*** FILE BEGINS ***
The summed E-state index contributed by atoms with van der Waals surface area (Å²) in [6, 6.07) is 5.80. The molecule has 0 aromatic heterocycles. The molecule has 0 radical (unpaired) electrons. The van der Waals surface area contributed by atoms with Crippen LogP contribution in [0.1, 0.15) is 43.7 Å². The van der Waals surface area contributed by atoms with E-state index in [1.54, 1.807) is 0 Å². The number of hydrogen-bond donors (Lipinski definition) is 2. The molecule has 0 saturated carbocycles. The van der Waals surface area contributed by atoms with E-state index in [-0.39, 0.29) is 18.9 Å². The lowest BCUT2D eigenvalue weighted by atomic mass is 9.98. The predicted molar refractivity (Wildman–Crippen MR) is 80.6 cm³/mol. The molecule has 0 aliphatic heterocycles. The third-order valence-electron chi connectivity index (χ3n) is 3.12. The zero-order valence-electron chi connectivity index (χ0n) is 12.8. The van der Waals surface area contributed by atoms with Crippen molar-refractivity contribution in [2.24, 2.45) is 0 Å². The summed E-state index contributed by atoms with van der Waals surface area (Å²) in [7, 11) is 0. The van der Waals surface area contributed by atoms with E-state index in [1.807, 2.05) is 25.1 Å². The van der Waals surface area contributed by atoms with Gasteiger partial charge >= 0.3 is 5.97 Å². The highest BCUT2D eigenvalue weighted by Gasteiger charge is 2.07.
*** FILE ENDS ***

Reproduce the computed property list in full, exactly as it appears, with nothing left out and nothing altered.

The summed E-state index contributed by atoms with van der Waals surface area (Å²) in [6, 6.07) is 5.80. The molecule has 0 aromatic heterocycles. The molecule has 0 radical (unpaired) electrons. The van der Waals surface area contributed by atoms with Crippen LogP contribution in [0.1, 0.15) is 43.7 Å². The van der Waals surface area contributed by atoms with E-state index in [1.54, 1.807) is 0 Å². The number of hydrogen-bond donors (Lipinski definition) is 2. The molecule has 0 saturated carbocycles. The van der Waals surface area contributed by atoms with E-state index in [-0.39, 0.29) is 18.9 Å². The lowest BCUT2D eigenvalue weighted by atomic mass is 9.98. The predicted molar refractivity (Wildman–Crippen MR) is 80.6 cm³/mol. The molecule has 0 aliphatic heterocycles. The third-order valence-electron chi connectivity index (χ3n) is 3.12. The zero-order valence-electron chi connectivity index (χ0n) is 12.8. The van der Waals surface area contributed by atoms with Crippen molar-refractivity contribution in [2.24, 2.45) is 0 Å². The summed E-state index contributed by atoms with van der Waals surface area (Å²) in [7, 11) is 0. The van der Waals surface area contributed by atoms with E-state index in [1.807, 2.05) is 25.1 Å². The van der Waals surface area contributed by atoms with Gasteiger partial charge >= 0.3 is 5.97 Å². The highest BCUT2D eigenvalue weighted by Gasteiger charge is 2.07.